Edited By Benjamin Keatinge and Mary Pierse
Drawing on the disciplines of history, art, economics and literature, and dipping into the good wines of France and Ireland, the book paints a fascinating picture of the relationship between the two countries over three dramatic centuries.
Exporting a ‘Sense of Place’: Establishment of Regional Gastronomic Identity Beyond National Borders
Within their particular gastronomic DNA, many countries carry elements of their past and present beverage cultures, ones that are uniquely identified with a nation. In Ireland, significant examples would include Guinness, Irish whiskey and the Irish pub. The German nation has strong associations with beer and beer gardens; Scotland has established connections with whisky, haggis, shortbread and salmon.1 But of all modern cultures, it is that of France which is most typically portrayed as having the strongest gastronomic identity: it is based around the very French concept of ‘terroir’, and it is wine that most readily springs to mind when the beverage culture of France is discussed.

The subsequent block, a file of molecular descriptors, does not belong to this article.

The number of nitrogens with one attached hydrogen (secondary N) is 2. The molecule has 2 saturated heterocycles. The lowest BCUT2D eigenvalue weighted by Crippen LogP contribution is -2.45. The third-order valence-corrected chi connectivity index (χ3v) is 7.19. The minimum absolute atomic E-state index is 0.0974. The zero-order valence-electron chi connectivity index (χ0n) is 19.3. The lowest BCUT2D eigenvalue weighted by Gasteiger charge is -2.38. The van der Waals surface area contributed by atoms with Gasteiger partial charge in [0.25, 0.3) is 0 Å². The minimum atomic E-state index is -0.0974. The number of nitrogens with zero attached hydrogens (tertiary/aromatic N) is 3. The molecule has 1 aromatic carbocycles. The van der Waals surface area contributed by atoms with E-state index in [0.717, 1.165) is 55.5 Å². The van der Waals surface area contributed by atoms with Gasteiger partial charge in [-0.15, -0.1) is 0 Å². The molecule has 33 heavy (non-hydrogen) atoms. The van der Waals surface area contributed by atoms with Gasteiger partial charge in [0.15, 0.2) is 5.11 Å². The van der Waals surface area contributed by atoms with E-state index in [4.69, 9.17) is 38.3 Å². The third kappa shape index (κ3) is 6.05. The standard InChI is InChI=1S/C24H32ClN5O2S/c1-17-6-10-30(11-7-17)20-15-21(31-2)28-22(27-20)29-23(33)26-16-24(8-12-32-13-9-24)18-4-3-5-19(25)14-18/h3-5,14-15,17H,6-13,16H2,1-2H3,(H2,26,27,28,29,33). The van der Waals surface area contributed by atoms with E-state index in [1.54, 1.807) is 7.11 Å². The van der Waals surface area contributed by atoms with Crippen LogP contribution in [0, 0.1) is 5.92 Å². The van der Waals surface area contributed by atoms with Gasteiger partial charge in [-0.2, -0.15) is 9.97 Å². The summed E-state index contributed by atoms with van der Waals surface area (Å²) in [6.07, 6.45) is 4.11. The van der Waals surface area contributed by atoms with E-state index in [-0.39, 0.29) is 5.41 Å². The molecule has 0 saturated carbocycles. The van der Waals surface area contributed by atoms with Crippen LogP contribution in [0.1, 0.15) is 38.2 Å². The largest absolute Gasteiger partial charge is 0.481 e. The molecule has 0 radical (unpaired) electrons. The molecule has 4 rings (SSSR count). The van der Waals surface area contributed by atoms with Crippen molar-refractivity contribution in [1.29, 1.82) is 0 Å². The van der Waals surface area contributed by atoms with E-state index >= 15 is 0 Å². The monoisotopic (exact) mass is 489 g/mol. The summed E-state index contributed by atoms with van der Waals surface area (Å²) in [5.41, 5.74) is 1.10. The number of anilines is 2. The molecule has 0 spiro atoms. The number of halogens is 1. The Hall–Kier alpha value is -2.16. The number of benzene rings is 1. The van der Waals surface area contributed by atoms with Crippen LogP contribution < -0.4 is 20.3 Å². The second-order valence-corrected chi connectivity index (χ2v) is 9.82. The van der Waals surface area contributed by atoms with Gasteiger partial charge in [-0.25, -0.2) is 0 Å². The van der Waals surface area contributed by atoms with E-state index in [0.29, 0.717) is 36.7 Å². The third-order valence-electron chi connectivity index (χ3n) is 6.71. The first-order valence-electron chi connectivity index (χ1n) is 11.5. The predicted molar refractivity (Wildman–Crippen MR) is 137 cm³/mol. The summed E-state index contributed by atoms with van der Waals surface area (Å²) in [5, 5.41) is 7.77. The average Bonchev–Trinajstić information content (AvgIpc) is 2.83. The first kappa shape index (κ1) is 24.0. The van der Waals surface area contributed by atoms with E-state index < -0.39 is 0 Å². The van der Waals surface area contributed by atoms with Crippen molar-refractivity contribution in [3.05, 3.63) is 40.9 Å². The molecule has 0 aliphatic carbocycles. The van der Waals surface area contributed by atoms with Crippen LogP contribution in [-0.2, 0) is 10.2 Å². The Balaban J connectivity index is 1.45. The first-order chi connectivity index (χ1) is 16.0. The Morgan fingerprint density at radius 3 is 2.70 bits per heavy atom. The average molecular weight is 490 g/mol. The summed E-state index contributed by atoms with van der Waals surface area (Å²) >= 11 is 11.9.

This essay will reflect upon novel ways in which the French oenological ‘sense of place’ might be exported beyond its national boundaries. Story and themed interactions are the suggested and innovative methodologies for achieving positive relationships between a geographically delimited wine product and an external market. It will be argued that, through such strategies, consumer perception can be enhanced, thus permitting realization of an emotional bond between consumer and the product and its defined region. Essential to creation of this form of ‘tourism without travel’2 is the successful reification of regional gastronomic identity beyond its natural ← 241 | 242 → borders, a process significantly assisted by the themed locations that act as ‘cultural ambassadors’ for the wine.3
Wine as ‘story’
Wine means different things to different audiences. Some are interested purely in the drink itself, as a...
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